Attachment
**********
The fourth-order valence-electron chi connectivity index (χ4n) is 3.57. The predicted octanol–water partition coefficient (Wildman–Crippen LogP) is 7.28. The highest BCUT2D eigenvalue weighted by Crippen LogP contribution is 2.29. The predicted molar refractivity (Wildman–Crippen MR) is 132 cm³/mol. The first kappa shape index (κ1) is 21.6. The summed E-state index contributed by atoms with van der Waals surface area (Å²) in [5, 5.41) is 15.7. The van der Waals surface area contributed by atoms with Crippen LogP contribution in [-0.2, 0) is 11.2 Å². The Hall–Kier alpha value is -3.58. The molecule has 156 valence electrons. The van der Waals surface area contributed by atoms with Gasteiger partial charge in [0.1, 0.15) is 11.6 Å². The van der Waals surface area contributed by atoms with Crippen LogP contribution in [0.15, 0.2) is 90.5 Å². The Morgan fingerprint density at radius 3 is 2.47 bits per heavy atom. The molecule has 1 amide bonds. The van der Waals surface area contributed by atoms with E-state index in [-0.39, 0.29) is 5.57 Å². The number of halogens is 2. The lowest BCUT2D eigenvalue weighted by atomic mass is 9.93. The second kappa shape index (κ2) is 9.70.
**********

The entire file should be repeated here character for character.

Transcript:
The fourth-order valence-electron chi connectivity index (χ4n) is 3.57. The predicted octanol–water partition coefficient (Wildman–Crippen LogP) is 7.28. The highest BCUT2D eigenvalue weighted by Crippen LogP contribution is 2.29. The predicted molar refractivity (Wildman–Crippen MR) is 132 cm³/mol. The first kappa shape index (κ1) is 21.6. The summed E-state index contributed by atoms with van der Waals surface area (Å²) in [5, 5.41) is 15.7. The van der Waals surface area contributed by atoms with Crippen LogP contribution in [-0.2, 0) is 11.2 Å². The Hall–Kier alpha value is -3.58. The molecule has 156 valence electrons. The van der Waals surface area contributed by atoms with Gasteiger partial charge in [0.1, 0.15) is 11.6 Å². The van der Waals surface area contributed by atoms with Crippen LogP contribution in [0.15, 0.2) is 90.5 Å². The Morgan fingerprint density at radius 3 is 2.47 bits per heavy atom. The molecule has 1 amide bonds. The van der Waals surface area contributed by atoms with E-state index in [-0.39, 0.29) is 5.57 Å². The number of halogens is 2. The lowest BCUT2D eigenvalue weighted by atomic mass is 9.93. The second kappa shape index (κ2) is 9.70.